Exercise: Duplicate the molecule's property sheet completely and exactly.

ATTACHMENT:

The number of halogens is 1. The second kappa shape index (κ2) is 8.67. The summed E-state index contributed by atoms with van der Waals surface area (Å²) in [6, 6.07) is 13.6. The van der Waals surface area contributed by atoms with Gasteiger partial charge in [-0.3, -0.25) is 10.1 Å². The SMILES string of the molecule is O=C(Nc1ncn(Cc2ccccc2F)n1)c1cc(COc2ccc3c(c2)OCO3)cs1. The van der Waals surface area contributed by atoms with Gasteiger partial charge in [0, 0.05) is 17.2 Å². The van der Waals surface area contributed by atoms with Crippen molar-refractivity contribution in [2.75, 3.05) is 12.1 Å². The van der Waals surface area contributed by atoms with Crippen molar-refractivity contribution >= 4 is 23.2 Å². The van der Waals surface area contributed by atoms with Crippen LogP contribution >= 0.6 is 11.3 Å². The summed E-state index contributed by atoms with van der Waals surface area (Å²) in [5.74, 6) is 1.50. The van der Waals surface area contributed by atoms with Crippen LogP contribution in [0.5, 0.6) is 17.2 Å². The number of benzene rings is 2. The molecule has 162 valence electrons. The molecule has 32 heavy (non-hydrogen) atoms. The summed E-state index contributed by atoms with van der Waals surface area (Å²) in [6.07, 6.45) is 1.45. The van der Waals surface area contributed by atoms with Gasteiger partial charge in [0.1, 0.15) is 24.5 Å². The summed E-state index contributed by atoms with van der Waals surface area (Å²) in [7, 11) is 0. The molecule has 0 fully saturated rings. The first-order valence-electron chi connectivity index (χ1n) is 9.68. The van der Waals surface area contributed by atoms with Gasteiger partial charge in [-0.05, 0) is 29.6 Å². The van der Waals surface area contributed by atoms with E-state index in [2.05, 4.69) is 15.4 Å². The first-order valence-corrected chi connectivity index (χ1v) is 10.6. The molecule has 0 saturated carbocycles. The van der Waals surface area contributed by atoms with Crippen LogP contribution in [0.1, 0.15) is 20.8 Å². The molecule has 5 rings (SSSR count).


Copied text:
The number of halogens is 1. The second kappa shape index (κ2) is 8.67. The summed E-state index contributed by atoms with van der Waals surface area (Å²) in [6, 6.07) is 13.6. The van der Waals surface area contributed by atoms with Gasteiger partial charge in [-0.3, -0.25) is 10.1 Å². The SMILES string of the molecule is O=C(Nc1ncn(Cc2ccccc2F)n1)c1cc(COc2ccc3c(c2)OCO3)cs1. The van der Waals surface area contributed by atoms with Gasteiger partial charge in [0, 0.05) is 17.2 Å². The van der Waals surface area contributed by atoms with Crippen molar-refractivity contribution in [2.75, 3.05) is 12.1 Å². The van der Waals surface area contributed by atoms with Crippen molar-refractivity contribution >= 4 is 23.2 Å². The van der Waals surface area contributed by atoms with Crippen LogP contribution >= 0.6 is 11.3 Å². The summed E-state index contributed by atoms with van der Waals surface area (Å²) in [5.74, 6) is 1.50. The van der Waals surface area contributed by atoms with Crippen LogP contribution in [0.5, 0.6) is 17.2 Å². The number of benzene rings is 2. The molecule has 162 valence electrons. The molecule has 32 heavy (non-hydrogen) atoms. The summed E-state index contributed by atoms with van der Waals surface area (Å²) in [6.07, 6.45) is 1.45. The van der Waals surface area contributed by atoms with Gasteiger partial charge in [0.1, 0.15) is 24.5 Å². The summed E-state index contributed by atoms with van der Waals surface area (Å²) in [7, 11) is 0. The molecule has 0 fully saturated rings. The first-order valence-electron chi connectivity index (χ1n) is 9.68. The van der Waals surface area contributed by atoms with Gasteiger partial charge in [-0.05, 0) is 29.6 Å². The van der Waals surface area contributed by atoms with E-state index in [2.05, 4.69) is 15.4 Å². The first-order valence-corrected chi connectivity index (χ1v) is 10.6. The molecule has 0 saturated carbocycles. The van der Waals surface area contributed by atoms with Crippen LogP contribution in [0.1, 0.15) is 20.8 Å². The molecule has 5 rings (SSSR count).